Exit: The Cubicle

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It was 2:30 on a Friday afternoon. Richard Pringle sat hunched over his computer. He worked as an Online Catalogue Manager in a large library in downtown Halifax, Nova Scotia. Richard loved his job, especially when new books would come in and he got to see what was new and popular before anyone else did. Richard took particular pride in the fact that he aided thousands of people who visited the library every day by keeping the massive online catalogue up to date so that library patrons could easily find the resources they were searching for. His background in Information Technology made him an increasingly good asset for the library. He was also chief troubleshooter if anything were to go wrong with the Integrated Library System. He knew the software back and forth. Richard did his job well and was generally respected by his coworkers. He took great pride in all of this.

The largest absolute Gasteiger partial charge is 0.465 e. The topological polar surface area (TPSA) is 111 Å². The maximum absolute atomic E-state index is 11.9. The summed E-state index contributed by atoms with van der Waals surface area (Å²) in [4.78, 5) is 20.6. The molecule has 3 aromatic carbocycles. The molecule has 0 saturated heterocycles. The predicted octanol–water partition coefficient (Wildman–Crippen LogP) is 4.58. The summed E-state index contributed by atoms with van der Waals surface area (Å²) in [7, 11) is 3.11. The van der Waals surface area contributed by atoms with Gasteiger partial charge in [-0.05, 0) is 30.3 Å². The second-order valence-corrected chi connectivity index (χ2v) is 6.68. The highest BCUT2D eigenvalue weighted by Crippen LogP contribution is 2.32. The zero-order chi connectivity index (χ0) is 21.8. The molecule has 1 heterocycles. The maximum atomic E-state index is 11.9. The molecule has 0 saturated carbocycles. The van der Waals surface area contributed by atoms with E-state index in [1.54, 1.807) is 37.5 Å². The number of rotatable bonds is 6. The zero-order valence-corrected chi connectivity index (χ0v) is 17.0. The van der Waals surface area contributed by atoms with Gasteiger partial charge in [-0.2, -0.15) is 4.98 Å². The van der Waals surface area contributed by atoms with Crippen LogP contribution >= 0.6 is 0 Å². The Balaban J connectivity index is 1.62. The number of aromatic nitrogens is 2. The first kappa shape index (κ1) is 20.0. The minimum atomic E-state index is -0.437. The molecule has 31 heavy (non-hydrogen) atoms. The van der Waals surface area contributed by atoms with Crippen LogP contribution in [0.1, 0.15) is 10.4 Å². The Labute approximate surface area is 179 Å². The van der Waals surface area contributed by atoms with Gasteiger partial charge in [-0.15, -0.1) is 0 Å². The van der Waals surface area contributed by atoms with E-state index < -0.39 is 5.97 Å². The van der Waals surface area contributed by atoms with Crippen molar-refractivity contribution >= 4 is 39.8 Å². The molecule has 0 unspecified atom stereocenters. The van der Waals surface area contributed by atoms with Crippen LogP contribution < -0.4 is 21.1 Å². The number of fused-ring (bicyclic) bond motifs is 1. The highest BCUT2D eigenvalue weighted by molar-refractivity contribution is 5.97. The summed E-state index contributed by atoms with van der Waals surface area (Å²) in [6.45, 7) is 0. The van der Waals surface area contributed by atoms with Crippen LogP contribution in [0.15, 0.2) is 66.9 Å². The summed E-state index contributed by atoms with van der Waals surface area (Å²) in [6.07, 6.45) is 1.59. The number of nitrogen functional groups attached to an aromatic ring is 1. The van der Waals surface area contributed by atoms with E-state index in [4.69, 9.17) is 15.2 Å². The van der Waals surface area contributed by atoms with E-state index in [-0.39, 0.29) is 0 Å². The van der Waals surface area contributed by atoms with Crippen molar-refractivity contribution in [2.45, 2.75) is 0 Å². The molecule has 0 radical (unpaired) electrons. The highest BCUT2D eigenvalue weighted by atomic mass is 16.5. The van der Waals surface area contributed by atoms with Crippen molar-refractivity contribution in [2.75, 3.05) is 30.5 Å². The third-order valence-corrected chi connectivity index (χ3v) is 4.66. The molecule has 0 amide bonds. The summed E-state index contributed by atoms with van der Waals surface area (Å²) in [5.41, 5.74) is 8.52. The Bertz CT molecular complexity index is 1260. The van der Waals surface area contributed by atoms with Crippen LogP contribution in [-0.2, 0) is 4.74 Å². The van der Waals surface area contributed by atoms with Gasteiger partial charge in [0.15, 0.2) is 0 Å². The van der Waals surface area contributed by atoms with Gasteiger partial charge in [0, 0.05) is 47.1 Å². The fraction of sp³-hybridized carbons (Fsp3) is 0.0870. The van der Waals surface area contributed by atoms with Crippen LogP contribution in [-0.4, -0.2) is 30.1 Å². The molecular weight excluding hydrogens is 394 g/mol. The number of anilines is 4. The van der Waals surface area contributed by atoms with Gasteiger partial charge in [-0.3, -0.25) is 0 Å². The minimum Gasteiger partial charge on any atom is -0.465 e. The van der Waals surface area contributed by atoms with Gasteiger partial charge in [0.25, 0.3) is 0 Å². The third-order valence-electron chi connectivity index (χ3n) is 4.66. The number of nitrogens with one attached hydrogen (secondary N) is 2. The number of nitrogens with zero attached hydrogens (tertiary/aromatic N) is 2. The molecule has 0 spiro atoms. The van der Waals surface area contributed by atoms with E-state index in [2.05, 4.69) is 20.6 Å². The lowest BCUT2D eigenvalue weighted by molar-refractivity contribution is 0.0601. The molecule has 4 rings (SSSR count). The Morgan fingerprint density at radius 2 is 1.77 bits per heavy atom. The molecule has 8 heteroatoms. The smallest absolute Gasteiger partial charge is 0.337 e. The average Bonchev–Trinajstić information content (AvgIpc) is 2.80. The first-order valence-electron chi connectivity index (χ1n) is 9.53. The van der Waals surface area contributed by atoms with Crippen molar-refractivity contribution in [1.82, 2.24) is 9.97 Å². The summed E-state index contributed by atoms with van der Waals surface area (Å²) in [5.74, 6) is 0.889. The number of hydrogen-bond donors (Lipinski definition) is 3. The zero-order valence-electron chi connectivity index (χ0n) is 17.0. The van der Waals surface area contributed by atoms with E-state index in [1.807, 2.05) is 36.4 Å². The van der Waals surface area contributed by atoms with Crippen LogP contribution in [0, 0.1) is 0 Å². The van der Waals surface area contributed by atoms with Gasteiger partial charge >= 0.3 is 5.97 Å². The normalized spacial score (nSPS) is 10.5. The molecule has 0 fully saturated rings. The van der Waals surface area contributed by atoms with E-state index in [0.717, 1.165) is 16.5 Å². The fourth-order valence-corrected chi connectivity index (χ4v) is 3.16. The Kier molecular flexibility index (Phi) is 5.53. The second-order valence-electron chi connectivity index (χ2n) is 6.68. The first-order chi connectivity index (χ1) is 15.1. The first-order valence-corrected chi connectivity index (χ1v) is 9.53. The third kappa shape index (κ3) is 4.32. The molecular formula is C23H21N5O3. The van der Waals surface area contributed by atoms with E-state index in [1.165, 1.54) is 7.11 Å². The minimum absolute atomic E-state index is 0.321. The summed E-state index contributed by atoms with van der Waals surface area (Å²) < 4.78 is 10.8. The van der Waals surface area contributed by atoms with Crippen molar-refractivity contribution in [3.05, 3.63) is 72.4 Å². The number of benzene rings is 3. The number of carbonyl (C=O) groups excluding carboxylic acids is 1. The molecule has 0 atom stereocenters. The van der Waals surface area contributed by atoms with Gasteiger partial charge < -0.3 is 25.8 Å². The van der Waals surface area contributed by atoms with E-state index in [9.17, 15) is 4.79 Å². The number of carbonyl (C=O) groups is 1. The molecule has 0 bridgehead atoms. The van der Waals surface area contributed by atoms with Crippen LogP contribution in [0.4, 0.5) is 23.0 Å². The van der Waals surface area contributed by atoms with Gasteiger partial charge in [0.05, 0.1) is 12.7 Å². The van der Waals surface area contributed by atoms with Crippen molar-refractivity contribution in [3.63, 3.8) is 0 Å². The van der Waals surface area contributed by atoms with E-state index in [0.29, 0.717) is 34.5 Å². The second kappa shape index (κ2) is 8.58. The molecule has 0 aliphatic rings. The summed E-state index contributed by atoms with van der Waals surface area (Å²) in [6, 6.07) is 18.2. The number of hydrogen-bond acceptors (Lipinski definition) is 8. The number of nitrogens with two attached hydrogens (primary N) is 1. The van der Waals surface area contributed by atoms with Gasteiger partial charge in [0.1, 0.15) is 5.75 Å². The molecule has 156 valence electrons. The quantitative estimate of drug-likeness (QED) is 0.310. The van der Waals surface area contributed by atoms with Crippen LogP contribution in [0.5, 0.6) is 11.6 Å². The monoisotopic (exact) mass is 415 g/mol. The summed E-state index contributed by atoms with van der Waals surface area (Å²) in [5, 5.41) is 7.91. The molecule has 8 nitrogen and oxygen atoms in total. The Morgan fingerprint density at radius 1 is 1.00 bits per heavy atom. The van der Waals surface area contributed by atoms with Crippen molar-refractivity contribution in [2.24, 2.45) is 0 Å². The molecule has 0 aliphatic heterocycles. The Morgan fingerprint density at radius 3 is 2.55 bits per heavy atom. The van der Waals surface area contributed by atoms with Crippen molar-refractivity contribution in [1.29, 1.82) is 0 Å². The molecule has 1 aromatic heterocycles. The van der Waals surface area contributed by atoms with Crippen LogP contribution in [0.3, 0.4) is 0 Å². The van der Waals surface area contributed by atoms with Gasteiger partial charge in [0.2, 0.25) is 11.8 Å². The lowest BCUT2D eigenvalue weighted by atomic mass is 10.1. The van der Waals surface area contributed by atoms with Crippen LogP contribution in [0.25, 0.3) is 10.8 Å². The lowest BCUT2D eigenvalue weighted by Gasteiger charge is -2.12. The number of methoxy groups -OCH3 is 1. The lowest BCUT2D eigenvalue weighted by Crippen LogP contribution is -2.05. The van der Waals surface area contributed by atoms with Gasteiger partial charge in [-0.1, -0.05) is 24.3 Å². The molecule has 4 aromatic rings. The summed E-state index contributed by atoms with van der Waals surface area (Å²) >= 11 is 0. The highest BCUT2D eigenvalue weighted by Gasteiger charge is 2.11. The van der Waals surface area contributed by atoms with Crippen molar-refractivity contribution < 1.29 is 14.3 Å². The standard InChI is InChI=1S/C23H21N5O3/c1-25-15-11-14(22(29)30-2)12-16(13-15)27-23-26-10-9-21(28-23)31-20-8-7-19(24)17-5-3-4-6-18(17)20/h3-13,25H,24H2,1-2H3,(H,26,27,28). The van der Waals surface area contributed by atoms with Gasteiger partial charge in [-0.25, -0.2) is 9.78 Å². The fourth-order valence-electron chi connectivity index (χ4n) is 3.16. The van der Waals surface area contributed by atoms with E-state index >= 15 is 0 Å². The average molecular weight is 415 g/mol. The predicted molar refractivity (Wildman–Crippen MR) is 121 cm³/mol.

Suddenly he felt himself being flicked in the back of the head, by one of the coworkers who did not respect him as much as he would have liked.

“Hey Ricky! What are you doing this weekend?” asked Horace Honeysuckle, an annoying colleague who worked in the acquisitions department.

Richard hated being called “Ricky.” A man who is given a dignified name should not try to shorten it. Richard couldn’t understand Horace, the enigma that he was. He did not have the first or last name required for being obnoxious, and yet it occurred rather frequently. He decided to grace Horace with an answer.

“The usual, perhaps I’ll actually finish the book I’m working on if there’s not much extra troubleshooting to do with the system over the next two days,” deadpanned Richard.

“That sounds super lame,” replied Horace, he made a gesticulation resembling shooting himself in the head and walked away laughing too loudly.